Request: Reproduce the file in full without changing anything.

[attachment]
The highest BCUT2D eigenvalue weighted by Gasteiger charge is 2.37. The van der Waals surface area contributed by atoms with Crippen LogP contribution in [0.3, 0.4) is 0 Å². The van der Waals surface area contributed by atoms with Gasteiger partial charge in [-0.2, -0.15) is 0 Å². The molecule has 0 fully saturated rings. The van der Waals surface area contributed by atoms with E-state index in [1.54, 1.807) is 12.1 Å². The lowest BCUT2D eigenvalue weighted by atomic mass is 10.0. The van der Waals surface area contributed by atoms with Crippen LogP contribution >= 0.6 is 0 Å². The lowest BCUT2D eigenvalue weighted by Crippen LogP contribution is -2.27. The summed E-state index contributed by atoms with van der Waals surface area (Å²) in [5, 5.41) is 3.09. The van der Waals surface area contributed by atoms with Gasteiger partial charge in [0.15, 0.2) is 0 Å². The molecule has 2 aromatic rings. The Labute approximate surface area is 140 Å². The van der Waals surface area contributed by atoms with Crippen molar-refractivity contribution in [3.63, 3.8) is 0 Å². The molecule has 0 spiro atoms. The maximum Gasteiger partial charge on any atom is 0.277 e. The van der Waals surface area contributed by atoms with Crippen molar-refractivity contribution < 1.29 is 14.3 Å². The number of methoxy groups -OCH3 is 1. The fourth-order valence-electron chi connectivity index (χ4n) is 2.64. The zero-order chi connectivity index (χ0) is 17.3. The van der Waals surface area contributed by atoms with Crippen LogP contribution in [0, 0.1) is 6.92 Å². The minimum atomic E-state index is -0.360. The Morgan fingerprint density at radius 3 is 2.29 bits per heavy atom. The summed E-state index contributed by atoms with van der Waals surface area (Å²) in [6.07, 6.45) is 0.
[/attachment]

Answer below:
The highest BCUT2D eigenvalue weighted by Gasteiger charge is 2.37. The van der Waals surface area contributed by atoms with Crippen LogP contribution in [0.3, 0.4) is 0 Å². The van der Waals surface area contributed by atoms with Gasteiger partial charge in [-0.2, -0.15) is 0 Å². The molecule has 0 fully saturated rings. The van der Waals surface area contributed by atoms with E-state index in [1.54, 1.807) is 12.1 Å². The lowest BCUT2D eigenvalue weighted by atomic mass is 10.0. The van der Waals surface area contributed by atoms with Crippen LogP contribution >= 0.6 is 0 Å². The lowest BCUT2D eigenvalue weighted by Crippen LogP contribution is -2.27. The summed E-state index contributed by atoms with van der Waals surface area (Å²) in [5, 5.41) is 3.09. The van der Waals surface area contributed by atoms with Gasteiger partial charge in [0.15, 0.2) is 0 Å². The molecule has 2 aromatic rings. The Labute approximate surface area is 140 Å². The van der Waals surface area contributed by atoms with Crippen molar-refractivity contribution in [3.63, 3.8) is 0 Å². The molecule has 0 spiro atoms. The maximum Gasteiger partial charge on any atom is 0.277 e. The van der Waals surface area contributed by atoms with Crippen molar-refractivity contribution < 1.29 is 14.3 Å². The number of methoxy groups -OCH3 is 1. The fourth-order valence-electron chi connectivity index (χ4n) is 2.64. The zero-order chi connectivity index (χ0) is 17.3. The van der Waals surface area contributed by atoms with Crippen LogP contribution in [0, 0.1) is 6.92 Å². The minimum atomic E-state index is -0.360. The Morgan fingerprint density at radius 3 is 2.29 bits per heavy atom. The summed E-state index contributed by atoms with van der Waals surface area (Å²) in [6.07, 6.45) is 0.